Dark Reading is part of the Informa Tech Division of Informa PLC

This site is operated by a business or businesses owned by Informa PLC and all copyright resides with them.Informa PLC's registered office is 5 Howick Place, London SW1P 1WG. Registered in England and Wales. Number 8860726.

Network Security

12/23/2019
12:00 PM
Larry Loeb
Larry Loeb
Larry Loeb
50%
50%

5G Security Rests on an Unstable Base

Positive Technologies has issued a report on the emerging security problems of 5G signaling networks.

Positive Technologies has issued a report on the emerging security problems of 5G signaling networks titled "5G Signaling Networks: Blast From the Past." The title is descriptive of the central thesis of the report, that backwards compatibility will allow the security mistakes of the past to be carried forward into the next generation of mobile usage.

They point out that some of these older threats are quite well known: security researchers have long been discussing vulnerabilities in 2G and 3G networks. Older solutions in use may no longer be valid. For example, traditional two-factor authentication by SMS is no longer recommended for securing critical services.

But a new factor has emerged: the Internet of Things (IoT). The GSMA industry group expects IoT connections to grow from 9.1 billion this year to 25.2 billion in 2025.

One of the underlying problems in 5G signaling is that it continues to rely on Signaling System 7 (SS7). SS7 was designed for a totally different threat model when only fixed-line operators had access to the network. Security was an afterthought.

PT has already issued a report on SS7. It found that SS7 has architectural flaws that allow executing a whole range of attacks, including eavesdropping, SMS interception and fraud.

But SS7 interoperability will remain a 5G parameter for the foreseeable future. PT sums up the reasons for this fairly well: "According to GSMA estimates,1 the user base of 4G/5G subscribers is only starting to approach that of 2G/3G users. The number of 3G users is unlikely to decline significantly until at least 2025. But even at that time SS7 networks will continue to be relevant, since 2G/3G users are projected to account for a quarter of all subscribers (not counting IoT devices)."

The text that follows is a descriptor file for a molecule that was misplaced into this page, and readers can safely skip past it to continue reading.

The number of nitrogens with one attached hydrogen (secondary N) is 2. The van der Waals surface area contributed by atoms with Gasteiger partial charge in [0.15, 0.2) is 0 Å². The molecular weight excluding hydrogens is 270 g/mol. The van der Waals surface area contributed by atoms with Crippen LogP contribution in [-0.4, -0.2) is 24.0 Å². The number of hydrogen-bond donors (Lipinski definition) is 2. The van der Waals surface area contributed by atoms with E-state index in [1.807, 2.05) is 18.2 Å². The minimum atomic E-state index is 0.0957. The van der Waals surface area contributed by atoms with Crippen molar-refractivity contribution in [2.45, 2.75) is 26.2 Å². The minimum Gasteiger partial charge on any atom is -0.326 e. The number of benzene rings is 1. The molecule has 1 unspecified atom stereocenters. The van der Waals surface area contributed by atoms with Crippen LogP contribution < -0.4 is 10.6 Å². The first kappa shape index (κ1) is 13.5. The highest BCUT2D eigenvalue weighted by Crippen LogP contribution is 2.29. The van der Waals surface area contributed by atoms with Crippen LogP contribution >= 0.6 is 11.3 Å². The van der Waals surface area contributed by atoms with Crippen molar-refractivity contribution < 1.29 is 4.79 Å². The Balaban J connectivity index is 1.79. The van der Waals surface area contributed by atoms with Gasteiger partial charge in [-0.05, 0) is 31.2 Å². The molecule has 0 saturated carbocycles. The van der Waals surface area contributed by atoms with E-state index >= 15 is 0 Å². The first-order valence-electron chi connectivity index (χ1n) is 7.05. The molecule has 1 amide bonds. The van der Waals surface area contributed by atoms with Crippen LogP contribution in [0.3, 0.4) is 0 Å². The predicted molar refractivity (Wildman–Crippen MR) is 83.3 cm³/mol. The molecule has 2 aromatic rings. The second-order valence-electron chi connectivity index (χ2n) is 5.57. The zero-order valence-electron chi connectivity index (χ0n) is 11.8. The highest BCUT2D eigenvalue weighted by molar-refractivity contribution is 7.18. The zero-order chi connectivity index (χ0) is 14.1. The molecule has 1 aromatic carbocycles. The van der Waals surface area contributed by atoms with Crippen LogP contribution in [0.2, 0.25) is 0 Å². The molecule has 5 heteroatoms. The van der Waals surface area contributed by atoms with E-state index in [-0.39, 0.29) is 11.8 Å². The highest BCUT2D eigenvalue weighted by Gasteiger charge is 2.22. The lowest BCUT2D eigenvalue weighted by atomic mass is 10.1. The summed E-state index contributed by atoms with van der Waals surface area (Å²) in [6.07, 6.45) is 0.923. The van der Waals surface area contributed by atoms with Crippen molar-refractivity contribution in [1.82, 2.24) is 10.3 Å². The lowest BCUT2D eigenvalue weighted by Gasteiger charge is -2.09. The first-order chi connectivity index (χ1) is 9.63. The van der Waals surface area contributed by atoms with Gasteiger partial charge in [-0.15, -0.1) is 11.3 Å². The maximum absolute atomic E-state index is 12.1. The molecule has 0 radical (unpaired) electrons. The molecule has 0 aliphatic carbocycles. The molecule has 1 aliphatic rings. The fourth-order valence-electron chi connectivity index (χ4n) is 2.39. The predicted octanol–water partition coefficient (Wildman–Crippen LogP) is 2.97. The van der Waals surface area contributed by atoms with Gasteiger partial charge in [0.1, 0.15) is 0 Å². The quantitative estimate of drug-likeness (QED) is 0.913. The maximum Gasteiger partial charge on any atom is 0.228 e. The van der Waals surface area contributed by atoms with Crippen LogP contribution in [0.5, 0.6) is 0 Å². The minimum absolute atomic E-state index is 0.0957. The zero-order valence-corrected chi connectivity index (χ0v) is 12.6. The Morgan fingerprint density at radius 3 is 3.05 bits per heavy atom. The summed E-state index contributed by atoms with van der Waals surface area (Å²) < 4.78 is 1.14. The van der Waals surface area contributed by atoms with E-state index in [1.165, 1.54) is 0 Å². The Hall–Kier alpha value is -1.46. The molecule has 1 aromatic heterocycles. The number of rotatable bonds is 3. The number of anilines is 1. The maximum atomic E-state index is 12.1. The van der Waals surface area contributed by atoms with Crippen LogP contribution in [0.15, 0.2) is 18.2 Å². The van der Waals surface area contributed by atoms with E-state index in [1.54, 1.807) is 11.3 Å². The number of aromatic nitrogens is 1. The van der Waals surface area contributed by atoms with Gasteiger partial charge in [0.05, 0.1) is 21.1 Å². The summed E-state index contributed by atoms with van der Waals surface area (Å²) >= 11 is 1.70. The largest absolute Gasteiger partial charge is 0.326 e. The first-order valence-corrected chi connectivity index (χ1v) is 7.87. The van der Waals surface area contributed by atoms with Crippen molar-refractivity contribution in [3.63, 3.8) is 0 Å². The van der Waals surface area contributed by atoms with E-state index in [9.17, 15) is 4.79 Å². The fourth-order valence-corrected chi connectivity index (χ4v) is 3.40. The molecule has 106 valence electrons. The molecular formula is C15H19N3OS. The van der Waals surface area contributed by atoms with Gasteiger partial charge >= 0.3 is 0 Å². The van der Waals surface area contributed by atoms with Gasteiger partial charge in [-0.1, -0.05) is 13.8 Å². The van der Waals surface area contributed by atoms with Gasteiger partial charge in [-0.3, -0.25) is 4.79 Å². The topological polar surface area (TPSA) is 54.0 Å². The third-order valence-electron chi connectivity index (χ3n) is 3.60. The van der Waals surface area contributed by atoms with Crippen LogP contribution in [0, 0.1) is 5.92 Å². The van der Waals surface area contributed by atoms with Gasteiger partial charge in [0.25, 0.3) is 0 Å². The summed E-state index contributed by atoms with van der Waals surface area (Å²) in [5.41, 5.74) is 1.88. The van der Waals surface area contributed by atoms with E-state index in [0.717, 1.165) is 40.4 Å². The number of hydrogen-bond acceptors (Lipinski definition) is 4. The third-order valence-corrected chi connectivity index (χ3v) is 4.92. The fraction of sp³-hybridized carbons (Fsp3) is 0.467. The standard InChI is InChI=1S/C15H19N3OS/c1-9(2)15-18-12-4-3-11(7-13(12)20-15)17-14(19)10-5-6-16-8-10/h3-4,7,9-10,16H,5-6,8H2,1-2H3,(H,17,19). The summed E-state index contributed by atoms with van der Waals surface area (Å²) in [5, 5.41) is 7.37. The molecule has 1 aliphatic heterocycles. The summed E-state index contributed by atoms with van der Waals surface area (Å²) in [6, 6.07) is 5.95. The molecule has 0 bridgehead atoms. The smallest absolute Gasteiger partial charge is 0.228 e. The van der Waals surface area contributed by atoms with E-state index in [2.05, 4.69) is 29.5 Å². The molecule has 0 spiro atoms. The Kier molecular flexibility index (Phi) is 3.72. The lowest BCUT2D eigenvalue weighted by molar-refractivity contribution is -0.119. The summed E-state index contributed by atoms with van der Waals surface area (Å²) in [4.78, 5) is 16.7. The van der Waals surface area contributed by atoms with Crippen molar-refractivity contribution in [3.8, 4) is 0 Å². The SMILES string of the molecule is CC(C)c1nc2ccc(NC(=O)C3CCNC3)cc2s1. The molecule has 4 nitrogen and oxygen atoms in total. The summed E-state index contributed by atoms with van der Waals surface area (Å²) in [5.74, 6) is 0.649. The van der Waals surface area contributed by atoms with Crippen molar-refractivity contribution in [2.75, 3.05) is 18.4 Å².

4G networks may use the differing Diameter protocol instead of SS7. But they still must interconnect with previous-generation networks. So in practice, these networks, too, are vulnerable to some SS7 attacks.

Today's 5G networks have a non-standalone architecture. They rely on a 4G LTE core network (EPC). This allows improving the bandwidth and latency of user data with a 5G base station connected to existing 4G infrastructure. But any 5G devices while connecting to 5G frequencies for data transmission, will still rely on 4G and even 2G/3G networks for voice calls and SMS messaging.

According to ENISA, more than 80% of the telecom providers have declared having security incidents. To mitigate these, existing security best practices must be followed. Only 30% of operators in the EU have implemented them. In developing countries, fewer than 0.5% have done so.

Though 5G standards are evolving, it is necessary for all stakeholders to be present at their design phase. Only then can security considerations be brought to the forefront, as they should be.

— Larry Loeb has written for many of the last century's major "dead tree" computer magazines, having been, among other things, a consulting editor for BYTE magazine and senior editor for the launch of WebWeek.

Comment  | 
Print  | 
More Insights
Comments
Newest First  |  Oldest First  |  Threaded View
Register for Dark Reading Newsletters
White Papers
Video
Cartoon Contest
Current Issue
Special Report: Computing's New Normal, a Dark Reading Perspective
This special report examines how IT security organizations have adapted to the "new normal" of computing and what the long-term effects will be. Read it and get a unique set of perspectives on issues ranging from new threats & vulnerabilities as a result of remote working to how enterprise security strategy will be affected long term.
Flash Poll
The Threat from the Internetand What Your Organization Can Do About It
The Threat from the Internetand What Your Organization Can Do About It
This report describes some of the latest attacks and threats emanating from the Internet, as well as advice and tips on how your organization can mitigate those threats before they affect your business. Download it today!
Twitter Feed
Dark Reading - Bug Report
Bug Report
Enterprise Vulnerabilities
From DHS/US-CERT's National Vulnerability Database
CVE-2020-11583
PUBLISHED: 2020-08-03
A GET-based XSS reflected vulnerability in Plesk Obsidian 18.0.17 allows remote unauthenticated users to inject arbitrary JavaScript, HTML, or CSS via a GET parameter.
CVE-2020-11584
PUBLISHED: 2020-08-03
A GET-based XSS reflected vulnerability in Plesk Onyx 17.8.11 allows remote unauthenticated users to inject arbitrary JavaScript, HTML, or CSS via a GET parameter.
CVE-2020-5770
PUBLISHED: 2020-08-03
Cross-site request forgery in Teltonika firmware TRB2_R_00.02.04.01 allows a remote attacker to perform sensitive application actions by tricking legitimate users into clicking a crafted link.
CVE-2020-5771
PUBLISHED: 2020-08-03
Improper Input Validation in Teltonika firmware TRB2_R_00.02.04.01 allows a remote, authenticated attacker to gain root privileges by uploading a malicious backup archive.
CVE-2020-5772
PUBLISHED: 2020-08-03
Improper Input Validation in Teltonika firmware TRB2_R_00.02.04.01 allows a remote, authenticated attacker to gain root privileges by uploading a malicious package file.